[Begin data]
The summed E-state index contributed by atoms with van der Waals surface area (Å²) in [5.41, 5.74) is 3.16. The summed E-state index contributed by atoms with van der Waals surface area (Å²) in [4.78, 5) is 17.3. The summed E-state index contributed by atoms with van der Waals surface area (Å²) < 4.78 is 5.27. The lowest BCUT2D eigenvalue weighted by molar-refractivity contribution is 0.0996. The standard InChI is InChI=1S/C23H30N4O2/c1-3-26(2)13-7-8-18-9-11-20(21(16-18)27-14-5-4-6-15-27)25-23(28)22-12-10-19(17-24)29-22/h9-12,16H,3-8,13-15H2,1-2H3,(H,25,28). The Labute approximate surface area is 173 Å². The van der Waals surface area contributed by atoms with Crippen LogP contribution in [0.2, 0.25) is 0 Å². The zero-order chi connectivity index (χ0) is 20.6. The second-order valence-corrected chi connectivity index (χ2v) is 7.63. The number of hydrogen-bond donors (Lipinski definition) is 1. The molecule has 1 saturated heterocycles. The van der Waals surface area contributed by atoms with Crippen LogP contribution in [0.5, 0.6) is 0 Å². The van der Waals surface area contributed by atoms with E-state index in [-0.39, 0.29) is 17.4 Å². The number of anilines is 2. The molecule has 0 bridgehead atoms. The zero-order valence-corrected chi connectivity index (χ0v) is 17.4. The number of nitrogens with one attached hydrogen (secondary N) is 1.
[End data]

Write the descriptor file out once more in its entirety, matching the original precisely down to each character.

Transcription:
The summed E-state index contributed by atoms with van der Waals surface area (Å²) in [5.41, 5.74) is 3.16. The summed E-state index contributed by atoms with van der Waals surface area (Å²) in [4.78, 5) is 17.3. The summed E-state index contributed by atoms with van der Waals surface area (Å²) < 4.78 is 5.27. The lowest BCUT2D eigenvalue weighted by molar-refractivity contribution is 0.0996. The standard InChI is InChI=1S/C23H30N4O2/c1-3-26(2)13-7-8-18-9-11-20(21(16-18)27-14-5-4-6-15-27)25-23(28)22-12-10-19(17-24)29-22/h9-12,16H,3-8,13-15H2,1-2H3,(H,25,28). The Labute approximate surface area is 173 Å². The van der Waals surface area contributed by atoms with Crippen LogP contribution in [0.2, 0.25) is 0 Å². The zero-order chi connectivity index (χ0) is 20.6. The second-order valence-corrected chi connectivity index (χ2v) is 7.63. The number of hydrogen-bond donors (Lipinski definition) is 1. The molecule has 1 saturated heterocycles. The van der Waals surface area contributed by atoms with Crippen LogP contribution in [0.5, 0.6) is 0 Å². The van der Waals surface area contributed by atoms with E-state index in [-0.39, 0.29) is 17.4 Å². The number of anilines is 2. The molecule has 0 bridgehead atoms. The zero-order valence-corrected chi connectivity index (χ0v) is 17.4. The number of nitrogens with one attached hydrogen (secondary N) is 1.